The CMAP feature of NMH was a big draw for me. That stands for College Model Academic Program, and it allows you to immerse yourself in a subject. You take three major courses each semester and are in each class for 80 minutes. You can double up on what you’re passionate about and form strong relationships with faculty. You get the foundation here, and then you run with it. This past summer, I did a research internship in a medicinal chemistry lab at Boston University, and I was ready.
One of the classes I’ve taken this fall is the sophomore Diversity and Social Justice seminar. It’s designed not only to make you consider the many aspects of diversity and multiculturalism in our society, but also to increase your awareness of your own identity. I think both of those goals are reinforced by what I do outside of the classroom at NMH. I’m a member of the Circle of Sisters, an affinity group for young women of color that raised a lot of money for the local food pantry this year.
When I first came to NMH, I was definitely more of a math and science person, but here I’ve really learned to love history and literature in a way I never had before. Almost all of our classes are conversation-based, which means that you’re totally engaged in classroom discussion. In fact, it’s so engaging that I remember that once, when I was a sophomore, our teacher was sick, and another student and I were so into the subject matter that we taught the class!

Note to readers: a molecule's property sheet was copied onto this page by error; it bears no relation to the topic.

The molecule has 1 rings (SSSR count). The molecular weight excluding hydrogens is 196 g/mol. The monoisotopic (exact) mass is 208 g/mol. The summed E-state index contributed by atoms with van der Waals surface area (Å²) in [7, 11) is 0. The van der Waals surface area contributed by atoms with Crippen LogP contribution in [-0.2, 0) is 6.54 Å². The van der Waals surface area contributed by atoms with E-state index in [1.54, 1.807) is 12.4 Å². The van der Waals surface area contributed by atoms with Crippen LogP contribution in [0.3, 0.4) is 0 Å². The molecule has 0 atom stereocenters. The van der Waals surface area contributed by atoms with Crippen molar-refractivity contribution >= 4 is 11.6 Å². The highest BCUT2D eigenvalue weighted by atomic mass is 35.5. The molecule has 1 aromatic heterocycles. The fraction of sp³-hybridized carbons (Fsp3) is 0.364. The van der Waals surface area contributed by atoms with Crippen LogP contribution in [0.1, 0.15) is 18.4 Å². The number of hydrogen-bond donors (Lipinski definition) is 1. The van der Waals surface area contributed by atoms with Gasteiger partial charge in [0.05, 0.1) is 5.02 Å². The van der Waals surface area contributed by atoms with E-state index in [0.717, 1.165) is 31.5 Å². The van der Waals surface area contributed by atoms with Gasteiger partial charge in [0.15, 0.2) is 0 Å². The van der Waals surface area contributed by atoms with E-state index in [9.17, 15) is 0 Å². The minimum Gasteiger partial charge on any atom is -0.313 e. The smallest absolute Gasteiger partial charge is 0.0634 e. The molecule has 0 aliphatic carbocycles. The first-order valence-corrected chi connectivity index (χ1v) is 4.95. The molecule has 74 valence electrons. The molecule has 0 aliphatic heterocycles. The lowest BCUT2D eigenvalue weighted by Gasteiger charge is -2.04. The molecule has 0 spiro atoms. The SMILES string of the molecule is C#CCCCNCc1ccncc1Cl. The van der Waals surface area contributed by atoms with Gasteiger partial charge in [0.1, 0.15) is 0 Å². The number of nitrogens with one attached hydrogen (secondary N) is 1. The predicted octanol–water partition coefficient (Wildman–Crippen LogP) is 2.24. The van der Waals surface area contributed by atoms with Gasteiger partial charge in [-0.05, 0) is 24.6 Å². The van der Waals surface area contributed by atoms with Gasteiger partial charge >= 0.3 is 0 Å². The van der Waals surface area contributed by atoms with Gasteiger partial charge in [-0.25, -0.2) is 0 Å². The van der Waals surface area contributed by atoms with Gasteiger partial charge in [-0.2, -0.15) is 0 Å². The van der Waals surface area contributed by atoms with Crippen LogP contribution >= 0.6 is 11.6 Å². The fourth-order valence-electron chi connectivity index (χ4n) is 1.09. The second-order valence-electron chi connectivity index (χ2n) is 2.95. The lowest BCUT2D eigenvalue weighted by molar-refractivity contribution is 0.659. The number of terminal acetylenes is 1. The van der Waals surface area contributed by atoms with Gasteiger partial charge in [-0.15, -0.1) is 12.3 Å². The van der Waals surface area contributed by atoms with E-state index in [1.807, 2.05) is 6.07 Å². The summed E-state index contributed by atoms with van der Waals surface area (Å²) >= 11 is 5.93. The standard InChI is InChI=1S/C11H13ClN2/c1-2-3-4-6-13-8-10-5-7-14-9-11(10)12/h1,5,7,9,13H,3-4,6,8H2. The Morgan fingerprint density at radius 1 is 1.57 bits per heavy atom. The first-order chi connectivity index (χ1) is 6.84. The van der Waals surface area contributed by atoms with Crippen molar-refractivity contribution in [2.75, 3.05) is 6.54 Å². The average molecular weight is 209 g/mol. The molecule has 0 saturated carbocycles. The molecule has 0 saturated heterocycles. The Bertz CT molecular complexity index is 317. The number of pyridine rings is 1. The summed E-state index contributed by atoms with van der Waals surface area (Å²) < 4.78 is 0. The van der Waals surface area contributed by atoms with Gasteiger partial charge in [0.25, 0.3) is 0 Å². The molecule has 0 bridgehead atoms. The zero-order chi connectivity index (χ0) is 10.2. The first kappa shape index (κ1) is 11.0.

When I first visited NMH, I sat in on a Humanities class and the teacher—who eventually would become my volleyball coach and mentor—treated me just as if I were one of the students. The teachers here are really dedicated and they help us learn how to think more deeply. They don’t want us to just copy what they say but to find our own ideas and our own niche and then go out into the world and make changes.
When I came to NMH, I had to build up my confidence. Back then, I was only so-so at basketball. In fact, in my freshman year at my old school, I only played a few minutes the entire season. But when I got to NMH, my coach told me to write down my goals, then tear that up and write down my dreams. I wasn’t dreaming big enough. You see, in my old school, I never saw myself as someone who could be a Division I player one day. Now I can.
NMH has so much to offer. It’s like walking into a candy shop for the mind. One of my biggest influences has been my math teacher. He built this love of math in me—specifically, the idea that math can be used to interpret the world.